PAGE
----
String vessels and capillary rarefaction
Aging leads to reduced cerebral microvascular density, a process known as vascular rarefaction (17). In advanced AD, this process is exacerbated, and autopsy studies have shown a large number of string (ghost) vessels, consisting of remnants of microvessels that become acellular and collapse (18). These microvascular alterations occur in 90% of AD brains and are exacerbated in ApoE4 carriers and in the presence of amyloid plaques (19). Multiple factors may contribute to vascular rarefaction in AD, including Aβ toxicity to vascular cells (20) and vascular risk factors such as hypertension (21).
Cerebral amyloid angiopathy
Amyloid deposition into the walls of cerebral arteries and capillaries gives rise to the so-called cerebral amyloid angiopathy (CAA) (22). CAA occurs in 85% to 95% of patients with AD, has a significant impact on vessel health, and is an important contributor to cerebrovascular pathology in AD. CAA starts with Aβ deposits in the adventitia and media of the arteries and in the basement membrane of capillaries, probably due to impaired Aβ clearance (1,23). In more advanced cases, this vascular accumulation of Aβ progresses until vascular cells degenerate. CAA, therefore, weakens the vessel wall, reduces resting cerebral blood flow (CBF) and cerebrovascular reactivity, compromises the integrity of the blood-brain barrier (BBB), and leads to microinfarcts and microbleeds, factors that contribute to cognitive impairment (22).
The BBB is a unique property of the cerebral circulation that controls the homeostasis of the cerebral microenvironment by tightly regulating the molecular and cellular exchange between blood and brain (24). Central to the barrier function of the cerebral microvasculature are key features of cerebral endothelial cells that are sealed by specialized intercellular junctions (e.g., tight junctions), have limited vesicular transport, and express a multitude of molecular transporters that regulate the exchange of solutes between blood and brain (24,25). Although endothelial cells are the main gatekeepers, the permeability of the BBB is regulated in concert with other cells of the neurovascular unit, such as pericytes, astrocytes, and perivascular cells (25). The BBB is disrupted in aging and AD; in AD, the disruption occurs early in the disease course, raising the possibility that it may play a role in the mechanisms underlying cognitive impairment (24). The BBB disruption is associated with endothelial and pericyte degeneration, together with alterations of the basement membrane and astrocytic end-feet, allowing infiltration of blood-borne cells and circulating factors and disrupting Aβ clearance (24). Some of the most significant changes in the neurovascular unit and BBB are described in Table 1. These alterations induced by the pathogenic factors driving AD likely work in concert with the BBB dysfunction that occurs in normal aging (24), resulting in a synergistic or additive amplification of their harmful effects on the brain.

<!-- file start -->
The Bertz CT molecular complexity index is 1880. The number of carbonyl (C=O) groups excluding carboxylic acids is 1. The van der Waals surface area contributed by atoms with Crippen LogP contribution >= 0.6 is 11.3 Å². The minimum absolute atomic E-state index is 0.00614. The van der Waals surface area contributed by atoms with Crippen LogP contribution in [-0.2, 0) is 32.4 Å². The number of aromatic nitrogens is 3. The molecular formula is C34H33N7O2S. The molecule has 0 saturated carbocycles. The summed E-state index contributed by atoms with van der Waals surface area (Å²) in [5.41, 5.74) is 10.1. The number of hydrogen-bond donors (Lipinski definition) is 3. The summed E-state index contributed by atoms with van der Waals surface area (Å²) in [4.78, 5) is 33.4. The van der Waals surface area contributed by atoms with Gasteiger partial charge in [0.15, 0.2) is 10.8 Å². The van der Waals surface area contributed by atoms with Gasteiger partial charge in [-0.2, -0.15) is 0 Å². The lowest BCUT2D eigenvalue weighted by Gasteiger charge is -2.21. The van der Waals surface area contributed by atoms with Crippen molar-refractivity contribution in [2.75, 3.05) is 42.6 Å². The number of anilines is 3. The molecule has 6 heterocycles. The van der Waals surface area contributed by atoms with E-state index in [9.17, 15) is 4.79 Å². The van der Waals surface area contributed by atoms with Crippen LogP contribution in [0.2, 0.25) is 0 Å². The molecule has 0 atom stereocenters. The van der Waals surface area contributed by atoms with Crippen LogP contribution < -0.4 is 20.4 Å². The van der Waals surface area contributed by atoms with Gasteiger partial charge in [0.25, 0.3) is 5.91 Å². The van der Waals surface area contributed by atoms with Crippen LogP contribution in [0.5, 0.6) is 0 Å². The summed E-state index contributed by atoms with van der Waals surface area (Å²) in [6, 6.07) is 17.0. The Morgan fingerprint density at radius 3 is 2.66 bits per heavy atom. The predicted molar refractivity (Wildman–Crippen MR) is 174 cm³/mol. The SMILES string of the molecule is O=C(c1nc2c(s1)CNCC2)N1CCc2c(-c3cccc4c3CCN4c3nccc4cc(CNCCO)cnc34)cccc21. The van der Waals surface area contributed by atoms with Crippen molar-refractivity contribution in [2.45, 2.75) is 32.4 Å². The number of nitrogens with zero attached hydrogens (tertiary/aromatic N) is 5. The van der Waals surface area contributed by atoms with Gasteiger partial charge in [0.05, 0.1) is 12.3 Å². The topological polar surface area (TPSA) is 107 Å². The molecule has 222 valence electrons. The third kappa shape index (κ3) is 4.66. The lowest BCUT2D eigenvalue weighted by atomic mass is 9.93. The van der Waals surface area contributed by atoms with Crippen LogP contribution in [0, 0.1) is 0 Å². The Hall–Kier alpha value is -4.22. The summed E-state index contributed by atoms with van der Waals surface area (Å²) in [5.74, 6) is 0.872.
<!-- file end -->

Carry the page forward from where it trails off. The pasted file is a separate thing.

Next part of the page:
|Capillary Neurovascular Unit||Function||Alterations in Alzheimer's Disease|
|BBB ||• Maintains homeostasis of the brain microenvironment.|
• Regulates blood-brain molecular exchange through specialized transport systems.
• Development and maintenance depend on the interaction between endothelium, pericytes, and astrocytes.
|• Increased BBB permeability.|
• Extravasation of neurotoxic blood-derived proteins/cells leading to inflammation oxidative stress and synaptic dysfunction.
• Disruption of Aβ clearance.
|Endothelial cells ||• Key cellular component of the BBB with specialized intercellular junctions and limited transcytosis.|
• Regulate blood-brain exchange through molecular transporters.
• Regulate vasomotor function through vasodilators (e.g., nitric oxide) and vasoconstrictors (e.g. endothelin).
• Contribute to synaptic plasticity via nitric oxide.
|• Endothelial vasomotor dysfunction.|
• Decreased levels of glucose transporters/impaired glucose transport.
• Disruption of endothelial junctions and increased endothelial bulk flow transcytosis.
|Pericytes ||• Mural cells in capillaries involved in BBB development and maintenance.|
• Control of endothelial junctions and transcytosis.
• Involved in angiogenesis and immune cell filtration.
• Role in correct polarization of astrocyte end-feet and endothelial gene expression.
|• Pericyte degeneration causing BBB dysfunction and neuronal damage.|
• Pericyte markers detected in cerebrospinal fluid early in patients with dementia.
• Pericyte damage may impair Aβ clearance.
• Possible involvement in vascular effects of Aβ.
|Astrocytes ||• Ensheath ∼98% of brain capillaries.|
• Provide support and functional link for neuron-vessel communication and neurovascular coupling.